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Pleasures of BenthamismVictorian Literature, Utility, Political Economy$
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Kathleen Blake

Print publication date: 2009

Print ISBN-13: 9780199563265

Published to Oxford Scholarship Online: February 2010

DOI: 10.1093/acprof:oso/9780199563265.001.0001

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Pains—Capital versus the Gift in The Mill on the Floss

Pains—Capital versus the Gift in The Mill on the Floss

Chapter:
(p.111) 4 Pains—Capital versus the Gift in The Mill on the Floss
Source:
Pleasures of Benthamism
Author(s):

Kathleen Blake (Contributor Webpage)

Publisher:
Oxford University Press
DOI:10.1093/acprof:oso/9780199563265.003.0004

As it acknowledges the pain of work, Utilitarian political economic acknowledges the pain of capital savings for investment, achieved through parsimony. This correlates with Malthusian ‘moral restraint.’ To many, Eliot's Mill on the Floss has seemed strained in plot coherence. But attention to economic transactions not usually looked at reveals a narrative logic linking the fatal financial ruin of Tulliver Sr. to the fate of his children, though this seems remote from money concerns. Eliot endorses a capitalist delimitation of privation‐‐‐seen in capitalist lending and related sexual restraint. Absent this delimitation, a pre‐capitalist economics of the gift leads to bankruptcy and sacrifice of love and life itself. Gift economics is identified with Christian asceticism and is most likely to govern relations between those in a class or gender hierarchy.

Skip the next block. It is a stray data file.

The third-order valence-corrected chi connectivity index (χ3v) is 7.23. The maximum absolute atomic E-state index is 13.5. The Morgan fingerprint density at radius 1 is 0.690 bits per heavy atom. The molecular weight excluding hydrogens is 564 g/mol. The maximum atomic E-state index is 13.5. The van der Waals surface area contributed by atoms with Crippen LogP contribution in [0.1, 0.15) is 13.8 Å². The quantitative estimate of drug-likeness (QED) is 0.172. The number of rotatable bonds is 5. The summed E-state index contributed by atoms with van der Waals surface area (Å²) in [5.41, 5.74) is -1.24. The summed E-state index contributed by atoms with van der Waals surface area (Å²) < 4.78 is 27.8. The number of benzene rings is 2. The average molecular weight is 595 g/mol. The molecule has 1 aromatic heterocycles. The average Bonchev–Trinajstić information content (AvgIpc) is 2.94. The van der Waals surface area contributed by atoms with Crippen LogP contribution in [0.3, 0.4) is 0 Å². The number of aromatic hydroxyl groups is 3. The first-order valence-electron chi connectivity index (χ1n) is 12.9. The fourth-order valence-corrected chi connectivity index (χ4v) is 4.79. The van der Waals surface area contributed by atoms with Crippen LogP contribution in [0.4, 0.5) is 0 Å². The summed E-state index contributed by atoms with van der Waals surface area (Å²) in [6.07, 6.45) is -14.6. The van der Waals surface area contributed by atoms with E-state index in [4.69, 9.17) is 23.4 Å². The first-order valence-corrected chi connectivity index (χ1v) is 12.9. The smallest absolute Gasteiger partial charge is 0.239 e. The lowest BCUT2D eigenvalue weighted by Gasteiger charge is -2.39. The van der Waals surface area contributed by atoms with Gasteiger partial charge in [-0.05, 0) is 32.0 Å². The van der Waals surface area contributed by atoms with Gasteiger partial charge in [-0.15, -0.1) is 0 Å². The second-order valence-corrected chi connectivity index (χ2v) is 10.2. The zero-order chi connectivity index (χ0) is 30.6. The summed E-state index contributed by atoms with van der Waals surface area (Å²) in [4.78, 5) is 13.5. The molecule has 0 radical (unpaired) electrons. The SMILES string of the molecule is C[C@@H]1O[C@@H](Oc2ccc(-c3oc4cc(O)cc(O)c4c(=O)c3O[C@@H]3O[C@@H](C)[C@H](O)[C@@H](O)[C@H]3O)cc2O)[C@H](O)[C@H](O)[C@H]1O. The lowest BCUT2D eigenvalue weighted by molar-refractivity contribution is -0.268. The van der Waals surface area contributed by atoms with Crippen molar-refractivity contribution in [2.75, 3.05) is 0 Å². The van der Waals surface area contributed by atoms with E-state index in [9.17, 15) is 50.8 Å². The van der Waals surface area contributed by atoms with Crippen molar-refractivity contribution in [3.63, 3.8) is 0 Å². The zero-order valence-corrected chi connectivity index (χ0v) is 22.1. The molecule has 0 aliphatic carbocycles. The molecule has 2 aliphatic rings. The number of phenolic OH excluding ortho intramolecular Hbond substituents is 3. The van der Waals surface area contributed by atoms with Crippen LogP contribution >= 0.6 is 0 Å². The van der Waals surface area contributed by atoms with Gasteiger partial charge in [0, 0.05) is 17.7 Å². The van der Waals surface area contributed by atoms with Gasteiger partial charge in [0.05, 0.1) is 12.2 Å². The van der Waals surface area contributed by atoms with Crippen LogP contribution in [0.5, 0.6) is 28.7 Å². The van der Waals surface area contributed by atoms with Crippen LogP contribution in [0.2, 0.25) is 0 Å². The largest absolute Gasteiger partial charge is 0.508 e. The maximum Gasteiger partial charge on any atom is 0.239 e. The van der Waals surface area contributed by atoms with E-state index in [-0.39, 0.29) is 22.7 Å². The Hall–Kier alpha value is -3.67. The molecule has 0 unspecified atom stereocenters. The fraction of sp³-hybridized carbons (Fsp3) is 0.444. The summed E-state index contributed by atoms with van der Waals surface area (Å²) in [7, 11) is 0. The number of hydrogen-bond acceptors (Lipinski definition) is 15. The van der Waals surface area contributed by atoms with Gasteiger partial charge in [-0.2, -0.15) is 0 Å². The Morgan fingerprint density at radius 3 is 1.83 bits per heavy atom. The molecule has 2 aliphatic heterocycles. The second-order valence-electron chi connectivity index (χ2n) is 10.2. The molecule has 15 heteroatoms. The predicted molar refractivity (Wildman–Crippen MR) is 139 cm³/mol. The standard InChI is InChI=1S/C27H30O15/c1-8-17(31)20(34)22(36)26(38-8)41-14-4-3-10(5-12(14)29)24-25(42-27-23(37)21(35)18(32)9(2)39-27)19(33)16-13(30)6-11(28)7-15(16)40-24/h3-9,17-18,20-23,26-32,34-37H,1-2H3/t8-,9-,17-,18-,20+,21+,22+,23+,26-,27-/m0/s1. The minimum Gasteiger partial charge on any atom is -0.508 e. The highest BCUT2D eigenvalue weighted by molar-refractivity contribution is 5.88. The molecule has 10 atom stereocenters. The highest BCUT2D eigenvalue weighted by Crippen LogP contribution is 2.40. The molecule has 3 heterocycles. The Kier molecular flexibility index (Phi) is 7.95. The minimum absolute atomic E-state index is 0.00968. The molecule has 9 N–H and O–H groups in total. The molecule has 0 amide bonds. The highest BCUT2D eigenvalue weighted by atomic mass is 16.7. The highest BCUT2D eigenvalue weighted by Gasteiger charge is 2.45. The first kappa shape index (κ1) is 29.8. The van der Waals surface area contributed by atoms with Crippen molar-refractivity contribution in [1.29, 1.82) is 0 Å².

Keywords:   asceticism, capital, class, Eliot's The Mill on the Floss, gender, gift economics, lending, narrative logic, principle of pain, sexual ‘moral restraint’

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